on Etna in which evolution is represented as exposing religion as mere human illusion. Robinsons view of wilderness comes not only from her think ing about contemporary environmental issues but also from her familys western heritage. We are of one substance with these roaring phenomena our mathematics stumbles in describing. All of them, she accurately notes, are contrarian in method and spirit; they assert that the prevailing view of things is often wrong and, further, that the opposite view of things is also usually wrong. The question, as Robinson puts it, is whether 'all that has happened on this planet is the fortuitous colonization of a damp stone by a chemical phenomenon we have called 'life.' ' Or, in the words of an eminent sociobiologist, 'an organism is only DNA's.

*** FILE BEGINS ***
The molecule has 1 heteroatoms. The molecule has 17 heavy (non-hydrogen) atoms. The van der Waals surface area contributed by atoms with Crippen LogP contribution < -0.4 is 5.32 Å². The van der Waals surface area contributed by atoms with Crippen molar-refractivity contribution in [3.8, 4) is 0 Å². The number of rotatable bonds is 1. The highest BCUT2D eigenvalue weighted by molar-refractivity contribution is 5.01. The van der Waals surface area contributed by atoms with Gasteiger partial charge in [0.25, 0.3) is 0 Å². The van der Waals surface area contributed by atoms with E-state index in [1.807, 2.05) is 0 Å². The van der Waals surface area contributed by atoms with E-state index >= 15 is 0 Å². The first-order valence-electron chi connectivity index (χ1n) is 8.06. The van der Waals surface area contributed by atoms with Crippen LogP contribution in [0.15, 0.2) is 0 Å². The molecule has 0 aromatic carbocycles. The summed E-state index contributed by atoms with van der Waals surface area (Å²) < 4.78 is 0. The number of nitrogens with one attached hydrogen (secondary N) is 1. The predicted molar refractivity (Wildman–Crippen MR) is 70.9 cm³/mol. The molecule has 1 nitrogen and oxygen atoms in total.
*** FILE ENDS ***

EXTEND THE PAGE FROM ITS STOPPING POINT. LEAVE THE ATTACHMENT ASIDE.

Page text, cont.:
In lieu of an abstract, here is a brief excerpt of the content: 2 6 0 3 4 ( 2 ) summer 1 9 9 9 philosophy, which would also influence his final novel, Whistle (35). (The words "competition" and "struggle" are grossly euphemistic, since what is being described in Thomas Malthus's. As we have seen, if by nature we are to understand the nonhuman world, that preparing essay exam is by no means the only setting in which Darwin saw his principle at work. Thus the weak members of civilized society propagate their kind. With a clear passion, Robinson argues for the need to re-conceptualize subjects thought to be already known or understood, and she presents a strong case for the need for sweeping cultural change. Thus when she sniffs that a 'more brilliant sociologist' than Max Weber would have been more sensitive to Calvinism, one wonders whether the world has ever seen a more brilliant sociologist than Weber. There is a lot about Marilynne Robinson that is politically incorrect - beginning, perhaps, with her obvious suspicion of easy categories like 'political correctness.' The essays in this volume range widely, from the German theologian Dietrich Bonhoeffer, who was murdered by the Nazis in 1945. In the end, though, these are small matters, dwarfed by the current of high moral seriousness that animates 'The Death of Adam.' The subtitle tells us the book contains 'essays on modern thought.' 'Against modern thought' would be more accurate. However generously this title is interpreted, clearly it does not assume that biological systems evolve by chance and not design, as Darwin is always said to have done. In The Descent of Man, Darwin says: With savages, the weak in body or mind are soon eliminated; and those that survive commonly exhibit a vigorous state of health. Because of Robinsons incisiveness, keen logic, and fine style, reviewers have rightly praised The Death ofAdam as a book that everyone should read.
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